Image of Kevin McLeod, Wick harbour and a police report into his death
Merseyside Police are the latest force to review the death of Kevin Mcleod, 24, who drowned in Wick Harbour.

A confidential report into the death of Kevin Mcleod has concluded he drowned in Wick Harbour after an accidental fall – and cleared police and prosecutors of criminality, the Press and Journal can reveal today.

A team from Merseyside Police has spent months re-examining the evidence of the controversial case and has concluded that the 24-year-old was “highly unlikely” to have been murdered.

It’s understood Kevin’s family are upset over the findings, which contradict their continued belief that his death was not an accident.

Kevin’s parents, June and Hugh, reported him missing on February 8 1997 when he did not come home from a night out. His body was found the following day.

Kevin McLeod death report

The 357-page Merseyside Police dossier concludes:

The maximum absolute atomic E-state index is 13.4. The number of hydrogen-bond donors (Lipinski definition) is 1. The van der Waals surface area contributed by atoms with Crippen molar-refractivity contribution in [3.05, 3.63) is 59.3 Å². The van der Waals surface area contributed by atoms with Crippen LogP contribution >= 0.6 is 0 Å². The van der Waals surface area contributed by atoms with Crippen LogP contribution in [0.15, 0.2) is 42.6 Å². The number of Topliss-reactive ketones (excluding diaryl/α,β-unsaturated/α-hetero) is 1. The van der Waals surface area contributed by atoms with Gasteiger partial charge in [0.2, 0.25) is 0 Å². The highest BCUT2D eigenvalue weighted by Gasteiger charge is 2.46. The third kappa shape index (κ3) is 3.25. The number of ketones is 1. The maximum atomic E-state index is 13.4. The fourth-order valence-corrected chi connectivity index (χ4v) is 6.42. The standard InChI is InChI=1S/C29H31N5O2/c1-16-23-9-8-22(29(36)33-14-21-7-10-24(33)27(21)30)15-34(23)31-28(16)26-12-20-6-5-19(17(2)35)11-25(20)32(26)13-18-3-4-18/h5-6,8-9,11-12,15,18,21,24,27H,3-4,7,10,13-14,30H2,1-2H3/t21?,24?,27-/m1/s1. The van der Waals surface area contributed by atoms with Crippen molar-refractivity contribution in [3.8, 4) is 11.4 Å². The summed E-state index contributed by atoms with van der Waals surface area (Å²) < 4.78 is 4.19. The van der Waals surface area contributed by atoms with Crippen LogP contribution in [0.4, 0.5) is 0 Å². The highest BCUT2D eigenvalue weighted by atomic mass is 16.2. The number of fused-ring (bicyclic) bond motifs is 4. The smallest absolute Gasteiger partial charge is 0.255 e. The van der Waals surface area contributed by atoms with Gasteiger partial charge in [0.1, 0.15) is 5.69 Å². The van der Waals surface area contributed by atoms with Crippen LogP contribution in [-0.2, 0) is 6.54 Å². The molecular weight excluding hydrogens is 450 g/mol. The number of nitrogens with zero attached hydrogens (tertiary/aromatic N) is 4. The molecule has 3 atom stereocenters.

• Kevin was “suffering the effects of alcohol” when he fell onto the deck of the fishing boat, MFV Aurora
  • His “catastrophic internal injuries” were not caused by an assault but by impacting on one or more of the creel nets on the deck of the boat
  • A key witness’s evidence that he saw two local policemen watching Kevin drown after hearing an altercation was  “fabricated at all levels”
  • There is “no evidence that any police officers or COPFS officials committed any criminal acts”

Attack on Kevin ‘highly unlikely’

Kevin’s family insist that Kevin could not have fatally injured himself by falling onto creel nets, because they contend there were none onboard the Aurora at the time of the tragedy.

Merseyside’s review team does concede they “cannot discount the possibility that he may have been pushed from the quayside”.

Serious Crime Review Unit

However, the Serious Crime Review Unit referred to such a “chance” or “unprovoked encounter” as “highly unlikely” because:

  • Kevin was a man of good character with no known concerns or enemies
  • The review team uncovered no one with a motive to end Kevin’s life
  • The last two people to see Kevin alive in the harbour did not see a fourth person
  • The crew onboard the nearby fishing boat MFV Gunnhilda heard no disturbance or struggle

Six detectives and two retired officers trawled 20 boxes of documentation recovered from Police Scotland’s premises in Wick, Stirling, and Inverness.